Via Mark Welker I saw this reference to an easy installer for the Saturn Disk Mounter program, which mounts your CVS Camcorder as a USB drive to your OS X box if you have the magic hacked cable. I installed the program (which included libusb), plugged in the camera, and voila! There it was, mounted as a drive. The beautiful thing about this is that it is much faster than the PureRead program, which can take 20 minutes to download all the videos if the camera is full. Even better, the same guy wrote Saturn Video Archiver which will pull the movies down and convert them from XViD to MPEG on the fly, all the while renaming things with timestamps and archiving them. PureRead is unforgiving, only saves to your Desktop with one set filename pattern and will happily overwrite your previous files if you forget to move them out of the way before you start. If you use the CVS Camcorder and a Mac, I’d recommend trying out these new programs and seeing if you prefer them.
While I was doing all this, I accidentally made another discovery. The low battery indicator was flashing while I played with the mounter. After I unplugged it, I opened the compartment to change the batteries and there were none in there! That’s right, with no batteries in the camera it will operate if plugged in. I presume that the 5V power supply gives the camera enough juice to operate. This is not just to mount the drive and get the files off, by the way, but enough to power the whole camera. As a test, I connected it up with the battery compartment empty and open and was able to capture and play new videos and then get them off the camera, all in one shot.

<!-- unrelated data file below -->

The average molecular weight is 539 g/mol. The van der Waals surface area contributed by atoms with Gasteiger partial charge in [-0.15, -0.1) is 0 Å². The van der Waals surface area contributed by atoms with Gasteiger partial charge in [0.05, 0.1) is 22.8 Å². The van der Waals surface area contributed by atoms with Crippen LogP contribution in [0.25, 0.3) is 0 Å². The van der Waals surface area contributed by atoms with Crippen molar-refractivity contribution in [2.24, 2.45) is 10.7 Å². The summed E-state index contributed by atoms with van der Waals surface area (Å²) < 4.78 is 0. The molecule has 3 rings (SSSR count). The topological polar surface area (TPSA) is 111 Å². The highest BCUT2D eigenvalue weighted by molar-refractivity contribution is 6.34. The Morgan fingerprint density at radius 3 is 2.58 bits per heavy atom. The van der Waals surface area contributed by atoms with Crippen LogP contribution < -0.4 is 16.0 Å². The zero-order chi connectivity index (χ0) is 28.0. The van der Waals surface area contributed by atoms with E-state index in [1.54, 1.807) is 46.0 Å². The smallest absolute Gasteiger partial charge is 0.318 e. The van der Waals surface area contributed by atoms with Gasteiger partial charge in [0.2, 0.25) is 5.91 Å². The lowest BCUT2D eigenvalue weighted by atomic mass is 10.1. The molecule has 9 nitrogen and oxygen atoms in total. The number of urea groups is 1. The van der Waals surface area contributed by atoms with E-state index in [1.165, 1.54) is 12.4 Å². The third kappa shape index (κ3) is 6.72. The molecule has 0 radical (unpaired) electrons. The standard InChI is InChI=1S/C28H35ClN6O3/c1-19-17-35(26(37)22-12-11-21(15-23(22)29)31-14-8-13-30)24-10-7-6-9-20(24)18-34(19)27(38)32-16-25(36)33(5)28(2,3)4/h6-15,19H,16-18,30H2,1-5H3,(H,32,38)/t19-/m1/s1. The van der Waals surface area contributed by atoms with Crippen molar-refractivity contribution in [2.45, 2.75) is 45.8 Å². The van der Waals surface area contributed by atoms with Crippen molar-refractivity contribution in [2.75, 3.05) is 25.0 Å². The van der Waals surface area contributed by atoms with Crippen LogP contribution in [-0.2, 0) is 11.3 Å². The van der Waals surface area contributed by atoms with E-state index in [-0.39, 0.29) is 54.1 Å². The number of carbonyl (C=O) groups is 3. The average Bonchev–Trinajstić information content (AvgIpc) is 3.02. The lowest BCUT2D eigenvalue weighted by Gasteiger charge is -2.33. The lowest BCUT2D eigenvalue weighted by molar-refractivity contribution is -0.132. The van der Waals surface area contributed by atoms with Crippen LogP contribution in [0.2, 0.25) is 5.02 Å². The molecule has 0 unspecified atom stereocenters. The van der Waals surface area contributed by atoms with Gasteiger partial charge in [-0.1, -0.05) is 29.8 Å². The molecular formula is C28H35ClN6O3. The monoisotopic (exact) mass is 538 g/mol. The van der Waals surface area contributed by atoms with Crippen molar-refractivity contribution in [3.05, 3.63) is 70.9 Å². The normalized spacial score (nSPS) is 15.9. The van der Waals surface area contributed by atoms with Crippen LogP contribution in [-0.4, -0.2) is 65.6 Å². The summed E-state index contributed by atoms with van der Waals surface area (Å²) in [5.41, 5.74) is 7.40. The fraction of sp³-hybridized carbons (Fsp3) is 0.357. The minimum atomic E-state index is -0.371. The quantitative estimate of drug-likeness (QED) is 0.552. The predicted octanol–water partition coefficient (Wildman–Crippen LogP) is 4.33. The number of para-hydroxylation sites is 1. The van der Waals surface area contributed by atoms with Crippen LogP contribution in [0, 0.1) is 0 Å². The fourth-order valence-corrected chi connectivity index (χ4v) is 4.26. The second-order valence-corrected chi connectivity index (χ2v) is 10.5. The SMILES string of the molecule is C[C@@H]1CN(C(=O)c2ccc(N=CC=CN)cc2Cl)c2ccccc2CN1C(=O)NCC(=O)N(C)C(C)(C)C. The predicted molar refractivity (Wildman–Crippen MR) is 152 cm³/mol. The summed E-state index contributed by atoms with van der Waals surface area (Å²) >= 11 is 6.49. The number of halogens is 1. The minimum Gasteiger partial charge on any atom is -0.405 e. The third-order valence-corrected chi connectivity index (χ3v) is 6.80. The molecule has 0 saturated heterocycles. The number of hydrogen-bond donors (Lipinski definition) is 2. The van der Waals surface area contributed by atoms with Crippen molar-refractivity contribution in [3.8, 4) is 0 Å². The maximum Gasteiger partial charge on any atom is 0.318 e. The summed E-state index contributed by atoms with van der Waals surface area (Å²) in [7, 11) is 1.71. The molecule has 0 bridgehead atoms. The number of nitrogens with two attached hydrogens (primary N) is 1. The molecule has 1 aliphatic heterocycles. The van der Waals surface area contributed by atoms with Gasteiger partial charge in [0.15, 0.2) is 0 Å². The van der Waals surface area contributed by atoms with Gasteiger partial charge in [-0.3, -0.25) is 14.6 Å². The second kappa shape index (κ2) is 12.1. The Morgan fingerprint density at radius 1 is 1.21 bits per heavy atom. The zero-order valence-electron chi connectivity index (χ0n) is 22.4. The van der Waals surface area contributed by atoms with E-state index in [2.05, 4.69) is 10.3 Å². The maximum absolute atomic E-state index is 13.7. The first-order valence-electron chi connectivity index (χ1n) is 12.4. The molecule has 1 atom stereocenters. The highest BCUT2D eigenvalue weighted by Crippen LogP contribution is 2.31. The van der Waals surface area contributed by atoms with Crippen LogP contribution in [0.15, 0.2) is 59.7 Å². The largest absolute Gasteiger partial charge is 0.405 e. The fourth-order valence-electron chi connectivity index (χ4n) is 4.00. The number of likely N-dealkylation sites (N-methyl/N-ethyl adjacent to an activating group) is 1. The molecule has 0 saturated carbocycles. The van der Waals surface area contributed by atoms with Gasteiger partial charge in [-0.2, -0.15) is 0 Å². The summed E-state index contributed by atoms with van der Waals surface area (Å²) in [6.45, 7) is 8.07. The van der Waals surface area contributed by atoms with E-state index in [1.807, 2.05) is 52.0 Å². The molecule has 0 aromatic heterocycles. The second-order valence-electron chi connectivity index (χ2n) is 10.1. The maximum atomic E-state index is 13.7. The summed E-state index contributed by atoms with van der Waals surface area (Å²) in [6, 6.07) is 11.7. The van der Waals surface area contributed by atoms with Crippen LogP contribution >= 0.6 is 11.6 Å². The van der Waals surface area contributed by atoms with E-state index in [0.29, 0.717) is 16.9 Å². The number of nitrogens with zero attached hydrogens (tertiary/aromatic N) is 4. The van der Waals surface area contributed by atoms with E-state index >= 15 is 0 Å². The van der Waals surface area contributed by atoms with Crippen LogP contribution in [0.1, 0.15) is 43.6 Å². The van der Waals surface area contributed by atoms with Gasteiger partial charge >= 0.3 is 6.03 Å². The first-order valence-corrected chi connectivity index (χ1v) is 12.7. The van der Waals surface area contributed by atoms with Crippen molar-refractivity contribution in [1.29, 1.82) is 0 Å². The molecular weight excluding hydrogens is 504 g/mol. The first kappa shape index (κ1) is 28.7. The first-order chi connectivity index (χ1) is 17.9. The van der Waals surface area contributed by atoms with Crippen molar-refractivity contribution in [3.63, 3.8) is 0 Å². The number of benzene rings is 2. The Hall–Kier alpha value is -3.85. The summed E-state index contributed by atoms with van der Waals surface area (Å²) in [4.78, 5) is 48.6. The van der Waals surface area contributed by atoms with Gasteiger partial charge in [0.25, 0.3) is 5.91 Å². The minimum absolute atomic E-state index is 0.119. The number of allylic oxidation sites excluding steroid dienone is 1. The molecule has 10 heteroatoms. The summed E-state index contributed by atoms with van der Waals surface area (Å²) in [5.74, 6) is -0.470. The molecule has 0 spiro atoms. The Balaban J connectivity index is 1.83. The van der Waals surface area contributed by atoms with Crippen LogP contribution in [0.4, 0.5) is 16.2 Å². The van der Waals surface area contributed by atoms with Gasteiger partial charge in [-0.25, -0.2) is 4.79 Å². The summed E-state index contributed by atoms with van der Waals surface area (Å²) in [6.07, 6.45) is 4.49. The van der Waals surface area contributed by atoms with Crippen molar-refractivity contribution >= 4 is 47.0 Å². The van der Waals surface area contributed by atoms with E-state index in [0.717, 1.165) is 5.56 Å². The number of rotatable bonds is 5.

I haven’t been playing with my camcorder too much lately, and I’m pleased to have new developments on this front. This thing has been a whole lot of hacking fun stuffed into a $25 package.
I’ve decided to break this up into several chunks because the post was getting so long that I fear people would skip over it and miss good stuff.
First up was the “Policing the Media” session with Duncan Black, ie Atrios. While there was nothing wrong with the session, which was quite good and on a subject I’m usually all over, I had a hard time getting into this one. Chalk it up to being sleepy and still having an unfavorable blood/water/Rolling Rock mix.
Next came the “Videoblogging” presentation with Rocketboom’s own Amanda Congdon and Mario Librandi . This was my favorite of the weekend. The inside stuff on Rocketboom was fascinating, especially how nothing is universally loved and the pieces that prompt strong reaction from some often provoke bafflement from others. As Ed notes, many people seemed to be put off at the notion of the relatively high threshold to get into videoblogging, in equipment costs and software costs and time to do it. Around then I got to throw out my piece about the CVS camera cable hack, which prompted more reaction the rest of the weekend than my nickle and dime podcast. As a convenience link to all y’all that I handed my card and told to come here, the video is here and the documentation on making the cable is here. The point I wish I had emphasized better is that you hack the cable, not the camera. If you do it once, any of these cameras will work with it (unless/until they change the firmware to make it stop working.)